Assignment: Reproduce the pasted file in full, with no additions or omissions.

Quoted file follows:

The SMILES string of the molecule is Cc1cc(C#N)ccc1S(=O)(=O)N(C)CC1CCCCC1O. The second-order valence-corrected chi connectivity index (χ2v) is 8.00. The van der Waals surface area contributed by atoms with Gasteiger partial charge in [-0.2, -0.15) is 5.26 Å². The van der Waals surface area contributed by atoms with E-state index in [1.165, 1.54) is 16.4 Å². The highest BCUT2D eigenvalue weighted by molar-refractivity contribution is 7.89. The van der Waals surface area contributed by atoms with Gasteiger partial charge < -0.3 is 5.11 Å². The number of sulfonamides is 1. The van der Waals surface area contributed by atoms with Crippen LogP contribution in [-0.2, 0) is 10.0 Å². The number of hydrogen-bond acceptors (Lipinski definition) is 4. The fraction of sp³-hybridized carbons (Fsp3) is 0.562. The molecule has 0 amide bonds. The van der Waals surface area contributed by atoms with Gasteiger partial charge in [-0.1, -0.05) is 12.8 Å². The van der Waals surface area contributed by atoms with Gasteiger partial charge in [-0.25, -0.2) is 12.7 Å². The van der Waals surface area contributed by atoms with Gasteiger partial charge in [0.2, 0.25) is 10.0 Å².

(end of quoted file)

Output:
The SMILES string of the molecule is Cc1cc(C#N)ccc1S(=O)(=O)N(C)CC1CCCCC1O. The second-order valence-corrected chi connectivity index (χ2v) is 8.00. The van der Waals surface area contributed by atoms with Gasteiger partial charge in [-0.2, -0.15) is 5.26 Å². The van der Waals surface area contributed by atoms with E-state index in [1.165, 1.54) is 16.4 Å². The highest BCUT2D eigenvalue weighted by molar-refractivity contribution is 7.89. The van der Waals surface area contributed by atoms with Gasteiger partial charge < -0.3 is 5.11 Å². The number of sulfonamides is 1. The van der Waals surface area contributed by atoms with Crippen LogP contribution in [-0.2, 0) is 10.0 Å². The number of hydrogen-bond acceptors (Lipinski definition) is 4. The fraction of sp³-hybridized carbons (Fsp3) is 0.562. The molecule has 0 amide bonds. The van der Waals surface area contributed by atoms with Gasteiger partial charge in [-0.1, -0.05) is 12.8 Å². The van der Waals surface area contributed by atoms with Gasteiger partial charge in [-0.25, -0.2) is 12.7 Å². The van der Waals surface area contributed by atoms with Gasteiger partial charge in [0.2, 0.25) is 10.0 Å².